Why do banks make so much money?
In the controversy over bankers’ bonuses, no-one seems to be asking the obvious question. How is it that the banks have so much money to hand out in bonuses?
“Hold on,” I hear you say. "They don’t have so much money. Most of the money currently being disbursed in bonuses has been supplied by tax-payers." Point taken! We live in strange times. Nevertheless, it is generally true that, in normal circumstances, banks, in particular investment banks, can make enormous amounts of money - and I want to know why.
First of all, we usually expect those who make money to invent something, or to make something or to offer something rare and exceptional or to add value to something. Now, at the risk of offending bankers, it seems to me that investment bankers, especially those dealing in derivatives, don’t meet any of the above criteria for high financial rewards.
Many commentators have drawn the parallel between investment banking and gambling. Well, in that both seem to be activities divorced from the real world in which luck plays a critical role, the parallel holds good. But there is a difference. Gamblers usually gamble with their own money, not other people’s. And there’s another difference; gamblers tend to lose.
So what is going on? Why should those engaged in gambling with other people’s money in a construct divorced from the real world of invention, manufacturing and service provision make money out of all proportion to their contribution to the real world? What kind of economic system provides the greatest rewards for those who gamble with the wealth created by the inventors, manufacturers and service providers but who themselves do not invent or make anything?
So what is the answer? Well, there seems to be a serious flaw in the capitalist system. It seems that, in massive financial systems, such as our global economy, the financial sector takes on a life of its own, in which fortunes can be made or lost, almost irrespective, and certainly regardless, of the effects on the real economy. The closest analogy is that of leukaemia, in which what is usually a beneficial process (the circulation of blood, in this case money) gets out of control and, obedient only to its own rules of uncontrolled growth, quickly takes over the body. We know what happens in end. The body dies.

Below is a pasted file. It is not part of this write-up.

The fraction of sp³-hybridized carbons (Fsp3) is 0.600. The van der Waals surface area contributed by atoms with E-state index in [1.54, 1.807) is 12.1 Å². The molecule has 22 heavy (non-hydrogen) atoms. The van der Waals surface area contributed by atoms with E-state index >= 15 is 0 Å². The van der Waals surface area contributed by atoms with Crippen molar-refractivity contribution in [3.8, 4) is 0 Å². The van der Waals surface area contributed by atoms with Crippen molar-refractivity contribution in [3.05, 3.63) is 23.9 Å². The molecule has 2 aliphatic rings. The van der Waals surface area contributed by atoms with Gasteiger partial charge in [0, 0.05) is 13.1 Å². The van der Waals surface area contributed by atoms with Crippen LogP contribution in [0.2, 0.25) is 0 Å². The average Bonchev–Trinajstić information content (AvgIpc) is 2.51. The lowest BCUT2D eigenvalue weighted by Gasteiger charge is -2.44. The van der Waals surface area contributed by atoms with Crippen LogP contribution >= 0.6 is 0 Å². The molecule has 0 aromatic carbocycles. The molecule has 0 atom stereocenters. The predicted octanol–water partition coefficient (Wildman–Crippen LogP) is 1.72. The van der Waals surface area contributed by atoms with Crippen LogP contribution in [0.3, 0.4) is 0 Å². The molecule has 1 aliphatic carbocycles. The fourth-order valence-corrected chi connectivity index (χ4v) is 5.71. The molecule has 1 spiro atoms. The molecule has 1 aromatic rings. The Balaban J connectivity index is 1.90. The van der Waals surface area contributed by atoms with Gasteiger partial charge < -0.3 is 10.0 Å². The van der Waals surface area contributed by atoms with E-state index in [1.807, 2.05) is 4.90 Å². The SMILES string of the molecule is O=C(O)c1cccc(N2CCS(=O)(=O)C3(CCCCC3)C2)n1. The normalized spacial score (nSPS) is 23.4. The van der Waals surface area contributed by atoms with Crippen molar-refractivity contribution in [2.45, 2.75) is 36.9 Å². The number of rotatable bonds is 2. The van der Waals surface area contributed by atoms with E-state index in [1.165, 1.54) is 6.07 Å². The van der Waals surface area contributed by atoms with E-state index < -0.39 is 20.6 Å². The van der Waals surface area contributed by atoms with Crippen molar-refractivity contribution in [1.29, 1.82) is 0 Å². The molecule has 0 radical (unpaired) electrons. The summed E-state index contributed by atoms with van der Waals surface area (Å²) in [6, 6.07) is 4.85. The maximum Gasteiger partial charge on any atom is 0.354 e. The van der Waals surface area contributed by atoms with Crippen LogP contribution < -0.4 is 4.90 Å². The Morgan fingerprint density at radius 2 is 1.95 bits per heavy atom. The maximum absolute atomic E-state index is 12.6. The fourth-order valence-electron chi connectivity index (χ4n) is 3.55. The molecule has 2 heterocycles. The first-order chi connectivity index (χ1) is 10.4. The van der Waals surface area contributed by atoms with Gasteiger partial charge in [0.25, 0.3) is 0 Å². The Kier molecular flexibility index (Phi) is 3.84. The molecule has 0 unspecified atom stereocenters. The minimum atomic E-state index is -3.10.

What is the answer? Well, we need a mechanism that reasserts the relationship between capital and production. First, the more obscure financial instruments which have allowed the separation to develop should be banned. We should never again allow the banks to play with and expropriate the world’s wealth in such a way that, when they broke the system, they had no idea how badly it was broken.
Secondly, the present system in which investment bankers have no liability should be replaced by one in which they have unlimited liability. Their own wealth should underwrite their gambles. If this were so, we can be sure that the insane chances that bankers took with the sub prime market would never have happened.
Thirdly, there should be a serious debate in our society about the distribution of wealth and how to make the rewards of work correspond more closely with the value of work to our society. The free market is a wonderful instrument but it needs to be finely tuned.
These suggestions are merely attempts to solve the problem. There must be other, better ideas out there.